There was much discussion during the week about architecture and matters of life and death. Which only highlights the eternal architectural dilemma: you are trained to live and breathe architecture at all costs, only to realise (as some other earth-shattering news is conveyed) that there is more to life, notably life itself. I am of the belief that the more you set out to enjoy life, and the architecture that springs out of it, the more likely you are to produce enjoyable, even uplifting, buildings; which is about all you could (should) hope for.
At the Architectural Association, three short-listed candidates communicated their ideas for the school. There is much politicking going on at Bedford Square. Whatever the outcome, I hope the school learns two things: that it is not the centre of the world, and that it needs to do more to match its ambition to the world outside. The questions faced by its voters are very similar to those of the current world model of architectural education. Do you pursue a successful, yet perhaps overly comfortable, academic model, or really shake things up with a radical shift?
This interests me, since I am on the AA council, a visiting professor at the Bartlett, and RIBA's vice-president for education. I therefore view these matters from a variety of perspectives. I am not alone: RIBA has many lines of thinking. Indeed, whatever view it offers, it is frequently incompatible with the views of SCHOSA, ARB, university vicechancellors, or any of the other bodies . This is inevitable: people see things differently because they have different interests.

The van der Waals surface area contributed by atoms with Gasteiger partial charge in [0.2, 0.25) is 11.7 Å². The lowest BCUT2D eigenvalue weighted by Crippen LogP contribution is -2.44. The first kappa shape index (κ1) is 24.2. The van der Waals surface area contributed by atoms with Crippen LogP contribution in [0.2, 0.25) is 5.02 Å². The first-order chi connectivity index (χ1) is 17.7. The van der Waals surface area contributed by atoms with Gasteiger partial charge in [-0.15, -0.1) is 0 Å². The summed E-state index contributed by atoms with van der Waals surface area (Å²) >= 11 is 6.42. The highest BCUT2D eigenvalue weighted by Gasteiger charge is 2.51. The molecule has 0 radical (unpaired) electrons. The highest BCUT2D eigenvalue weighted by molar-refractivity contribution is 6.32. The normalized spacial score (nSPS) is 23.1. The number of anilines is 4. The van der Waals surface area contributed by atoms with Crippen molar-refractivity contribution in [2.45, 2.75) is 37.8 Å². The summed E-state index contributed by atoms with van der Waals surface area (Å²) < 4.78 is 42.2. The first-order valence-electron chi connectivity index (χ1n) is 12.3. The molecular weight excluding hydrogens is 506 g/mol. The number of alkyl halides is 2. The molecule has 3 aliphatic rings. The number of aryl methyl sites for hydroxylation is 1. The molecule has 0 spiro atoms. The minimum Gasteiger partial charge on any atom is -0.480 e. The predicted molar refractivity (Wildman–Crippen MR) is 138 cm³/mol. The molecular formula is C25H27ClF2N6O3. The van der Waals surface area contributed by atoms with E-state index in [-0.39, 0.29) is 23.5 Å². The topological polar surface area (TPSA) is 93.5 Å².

My view is inevitably eased, adjusted and informed by the situation I find myself in and the lessons I learn, or am often summarily taught. Primarily, we need an intelligent, open and forward-thinking profession expanding the horizons of architecture. There is no single way, so Parts 1,2 and 3 are up for review. We need new models and we need to open education up, allowing transfers in and out: more people studying architecture, yet fewer architects. The artificial division between practice and academe is stultifying: architecture is not about sub-disciplines. The strength of UK education is that a number of different models have the potential to exist, the weakness is that they do not: we see the same model adjusted everywhere.
That is now, and I hope things will change.
The choices are many: are schools still to be accredited, validated, or prescribed by RIBA, ARB or others? Do we protect function or title? Is architectural education three, four or five years, or an as yet undefined other? Is it exclusively academic or (perhaps more interestingly) exclusively in practice?
Ultimately, architecture faces the same dilemma as Umberto Eco faced in his Travels in Hyperreality. As a tourist in America, he was confronted by seven different waxwork versions of Leonardo's The Last Supper. The question always asked was: which was the more real, the reproduction of waxworks or of the Renaissance painting? One, a poor colour Xerox of a fast-fading canvas, the other, the three-dimensional waxwork that you could not only view but, for escalating fees, photograph, enter and finally sit down and dine with the boys. I am afraid that, at this moment in time, education offers a similarly illusory and unsatisfactory choice between two poor models, both of which are a myth rather than reality.
This came home to me on a Friday off.
Matters of life and death were resolved by an explanation that a dodgy ECG did not necessarily signify a dodgy end; that the AA will survive but needs to do more; that architectural education is self-serving, tired and must change; and that prosaic events like football matches remain of vital importance.